Those words, of course, fell mostly on deaf ears.

Almost three decades on, the Bloc is still alive and kicking, but Bouchard has remained steadfast in his opinion.

Asked to comment on the resurgence of the party he founded, the former premier said he would rather have three ministers at the federal government’s table than 30 Bloc MPs.

Chantal Hebert is a columnist with Torstar Syndication Services.

Get local stories you won't find anywhere else right to your inbox.
Sign up here

Just Posted

Red Deer city council gave initial approval for more mixed-use developments in Riverside Light Industrial Park. (File photo by Advocate staff)
More industrial landowners in Red Deer are pursuing mixed-use zoning

A third of Riverside Light could become a commercial/industrial district

Central Alberta man facing second-degree murder in connection with December death.
Advocate file photo
Central Alberta man facing second-degree murder in connection with December death

Maskwacis RCMP said female found dead in Ermineskin Cree Nation residence last December

Red Deer College has been working towards obtaining university status for a couple of years. (File photo by Advocate staff)
Red Deer College’s university status back in question

Red Deer College should be worried that its university dreams could be… Continue reading

The Mountain Cree Traditional Band headquarters in Mirror, Alta. has been the target of theft and vandalism. (Photo submitted)
Vandals strike: Artifacts worth $1M gone from central Alberta museum

AWNTB says not enough been done to deter crime in Mirror, Alta.

Justin Kripps of Summerland and his team have competed in Olympic action and World Cup competitions in bobsleigh. (Jason Ransom-Canadian Olympic Comittee).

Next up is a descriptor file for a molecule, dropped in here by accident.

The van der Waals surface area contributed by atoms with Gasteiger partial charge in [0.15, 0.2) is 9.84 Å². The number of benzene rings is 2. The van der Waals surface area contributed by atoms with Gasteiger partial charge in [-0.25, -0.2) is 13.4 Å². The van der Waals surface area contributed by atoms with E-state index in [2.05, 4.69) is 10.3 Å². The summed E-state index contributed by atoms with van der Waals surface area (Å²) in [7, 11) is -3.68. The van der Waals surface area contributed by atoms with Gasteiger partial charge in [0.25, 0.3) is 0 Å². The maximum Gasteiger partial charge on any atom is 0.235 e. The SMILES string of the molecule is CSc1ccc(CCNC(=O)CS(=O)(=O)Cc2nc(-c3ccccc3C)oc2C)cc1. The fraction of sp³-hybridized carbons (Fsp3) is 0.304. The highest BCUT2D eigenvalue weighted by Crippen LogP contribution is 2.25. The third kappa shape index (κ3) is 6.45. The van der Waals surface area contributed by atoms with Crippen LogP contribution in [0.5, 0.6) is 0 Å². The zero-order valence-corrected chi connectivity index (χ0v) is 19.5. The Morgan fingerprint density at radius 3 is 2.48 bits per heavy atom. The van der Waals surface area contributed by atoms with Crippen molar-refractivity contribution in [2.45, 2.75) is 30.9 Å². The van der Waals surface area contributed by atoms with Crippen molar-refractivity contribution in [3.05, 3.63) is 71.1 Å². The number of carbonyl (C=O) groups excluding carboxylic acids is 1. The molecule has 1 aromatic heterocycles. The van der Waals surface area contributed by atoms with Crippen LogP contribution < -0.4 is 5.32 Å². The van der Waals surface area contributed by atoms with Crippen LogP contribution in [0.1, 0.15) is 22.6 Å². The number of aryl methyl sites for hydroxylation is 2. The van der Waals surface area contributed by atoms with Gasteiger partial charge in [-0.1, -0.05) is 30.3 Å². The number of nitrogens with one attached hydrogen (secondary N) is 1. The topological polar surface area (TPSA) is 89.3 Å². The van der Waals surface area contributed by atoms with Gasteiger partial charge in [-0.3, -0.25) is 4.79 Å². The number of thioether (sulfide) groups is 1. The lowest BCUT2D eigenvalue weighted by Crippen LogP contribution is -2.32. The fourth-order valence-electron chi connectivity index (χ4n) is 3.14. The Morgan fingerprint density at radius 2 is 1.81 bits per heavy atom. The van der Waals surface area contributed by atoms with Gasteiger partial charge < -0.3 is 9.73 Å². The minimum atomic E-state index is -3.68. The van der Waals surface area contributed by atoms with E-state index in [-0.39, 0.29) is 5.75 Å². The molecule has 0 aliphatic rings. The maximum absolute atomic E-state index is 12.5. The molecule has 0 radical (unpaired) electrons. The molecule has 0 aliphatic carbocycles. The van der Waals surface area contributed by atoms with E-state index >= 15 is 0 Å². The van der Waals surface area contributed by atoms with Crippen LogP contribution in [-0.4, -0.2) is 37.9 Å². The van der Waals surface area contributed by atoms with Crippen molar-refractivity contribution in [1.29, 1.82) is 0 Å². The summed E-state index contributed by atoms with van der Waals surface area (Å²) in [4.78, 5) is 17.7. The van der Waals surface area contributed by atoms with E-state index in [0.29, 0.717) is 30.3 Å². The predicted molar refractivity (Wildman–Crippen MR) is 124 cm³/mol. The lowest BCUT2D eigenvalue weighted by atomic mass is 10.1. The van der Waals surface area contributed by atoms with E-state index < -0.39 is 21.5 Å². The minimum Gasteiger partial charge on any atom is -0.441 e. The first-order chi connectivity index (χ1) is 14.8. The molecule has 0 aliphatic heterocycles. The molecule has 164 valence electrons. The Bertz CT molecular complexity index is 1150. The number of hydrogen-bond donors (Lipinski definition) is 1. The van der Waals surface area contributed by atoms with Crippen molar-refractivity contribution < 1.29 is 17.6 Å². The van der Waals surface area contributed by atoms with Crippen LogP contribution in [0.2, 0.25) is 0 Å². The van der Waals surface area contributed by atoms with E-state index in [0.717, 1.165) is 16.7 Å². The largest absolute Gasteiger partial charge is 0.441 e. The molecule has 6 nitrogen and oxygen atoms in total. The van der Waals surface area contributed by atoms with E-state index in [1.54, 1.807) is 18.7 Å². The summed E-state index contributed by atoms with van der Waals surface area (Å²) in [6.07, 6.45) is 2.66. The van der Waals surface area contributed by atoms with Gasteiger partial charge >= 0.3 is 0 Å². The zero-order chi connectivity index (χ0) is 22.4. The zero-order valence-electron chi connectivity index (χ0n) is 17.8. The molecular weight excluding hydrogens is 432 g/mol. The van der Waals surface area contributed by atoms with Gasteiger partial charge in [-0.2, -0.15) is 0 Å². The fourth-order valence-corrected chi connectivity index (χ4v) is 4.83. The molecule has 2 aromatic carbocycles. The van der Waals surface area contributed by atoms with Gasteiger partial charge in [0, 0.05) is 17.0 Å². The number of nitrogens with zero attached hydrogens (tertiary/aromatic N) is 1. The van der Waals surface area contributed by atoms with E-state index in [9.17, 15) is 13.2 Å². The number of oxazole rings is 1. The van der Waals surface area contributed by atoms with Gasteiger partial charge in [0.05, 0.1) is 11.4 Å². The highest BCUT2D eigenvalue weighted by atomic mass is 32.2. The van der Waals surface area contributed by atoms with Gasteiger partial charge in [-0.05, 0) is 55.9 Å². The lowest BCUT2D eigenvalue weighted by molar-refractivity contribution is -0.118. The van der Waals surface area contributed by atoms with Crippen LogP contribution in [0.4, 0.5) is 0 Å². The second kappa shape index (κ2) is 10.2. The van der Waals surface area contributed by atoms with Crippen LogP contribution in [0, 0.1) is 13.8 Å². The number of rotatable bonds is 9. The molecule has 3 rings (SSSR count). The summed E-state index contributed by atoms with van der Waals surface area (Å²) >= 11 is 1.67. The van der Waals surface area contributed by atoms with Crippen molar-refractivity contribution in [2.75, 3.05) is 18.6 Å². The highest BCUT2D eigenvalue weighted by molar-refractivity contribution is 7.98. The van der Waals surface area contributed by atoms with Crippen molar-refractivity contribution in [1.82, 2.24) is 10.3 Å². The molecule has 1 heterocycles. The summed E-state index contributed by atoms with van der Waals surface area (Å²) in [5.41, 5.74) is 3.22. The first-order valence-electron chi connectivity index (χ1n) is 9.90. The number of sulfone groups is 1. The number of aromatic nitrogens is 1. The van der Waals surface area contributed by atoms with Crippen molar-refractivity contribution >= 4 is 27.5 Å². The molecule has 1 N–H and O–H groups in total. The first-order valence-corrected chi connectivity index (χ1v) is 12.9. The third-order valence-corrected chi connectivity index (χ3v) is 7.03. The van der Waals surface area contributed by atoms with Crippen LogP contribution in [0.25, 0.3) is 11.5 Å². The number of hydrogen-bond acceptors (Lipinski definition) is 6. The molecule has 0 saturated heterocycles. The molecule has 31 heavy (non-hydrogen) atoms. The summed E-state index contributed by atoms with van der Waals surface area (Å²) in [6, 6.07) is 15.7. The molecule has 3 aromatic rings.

QUIZ: Are you ready for some winter sports?

It’s cold outside, but there are plenty of recreation opportunities in the winter months

Montreal Canadiens down Edmonton Oilers 3-1, sweep series

Montreal Canadiens down Edmonton Oilers 3-1, sweep series

Toronto Raptors forward Pascal Siakam (43) loses the basketball as he tries to drive around Dallas Mavericks center Willie Cauley-Stein (33) during the second half of an NBA basketball game Monday, Jan. 18, 2021, in Tampa, Fla. THE CANADIAN PRESS/AP-Chris O'Meara
Lowry leads the way as Raptors down the Mavericks for their third straight win

Lowry leads the way as Raptors down the Mavericks for their third straight win

Johnny Gaudreau’s goal and assist paces Flames to 5-2 victory over Canucks

Johnny Gaudreau’s goal and assist paces Flames to 5-2 victory over Canucks

Conservative Leader Erin O'Toole holds a press conference on Parliament Hill, in Ottawa, on Dec. 10, 2020. THE CANADIAN PRESS/Sean Kilpatrick
Tory MP Sloan accuses party of hypocrisy over efforts to have him expelled

Tory MP Sloan accuses party of hypocrisy over efforts to have him expelled

FILE - In this Tuesday, Jan. 15, 2019 file photo Britain's Andy Murray reacts during a press conference following his first round loss to Spain's Roberto Bautista Agut at the Australian Open tennis championships in Melbourne, Australia. Former world number one Murray's participation at the upcoming Australian Open is in doubt after the Briton tested positive for COVID-19. (AP Photo/Kin Cheung, File)
Australian Open arrivals hit by 3 COVID-19 positive tests

Australian Open arrivals hit by 3 COVID-19 positive tests

Toronto Maple Leafs right wing Mitchell Marner (16) scores on an empty net and takes a hit from Winnipeg Jets defenceman Neal Pionk (4) during third period of action in Toronto on Monday, January 18, 2021. THE CANADIAN PRESS/Nathan Denette
Toronto Maple Leafs ride dominant second period to down Winnipeg Jets 3-1

Toronto Maple Leafs ride dominant second period to down Winnipeg Jets 3-1

Roman Sadovsky wins the Challenge, his only event of the figure skating season

Roman Sadovsky wins the Challenge, his only event of the figure skating season

Belarusian President Alexander Lukashenko, left, speaks with International Ice Hockey Federation President Rene Fasel during their meeting in Minsk, Belarus, Monday, Jan. 11, 2021. (Nikolai Petrov/BelTA Pool Photo via AP)
IIHF pulls hockey worlds from Belarus, seeks new host

IIHF pulls hockey worlds from Belarus, seeks new host

Most Read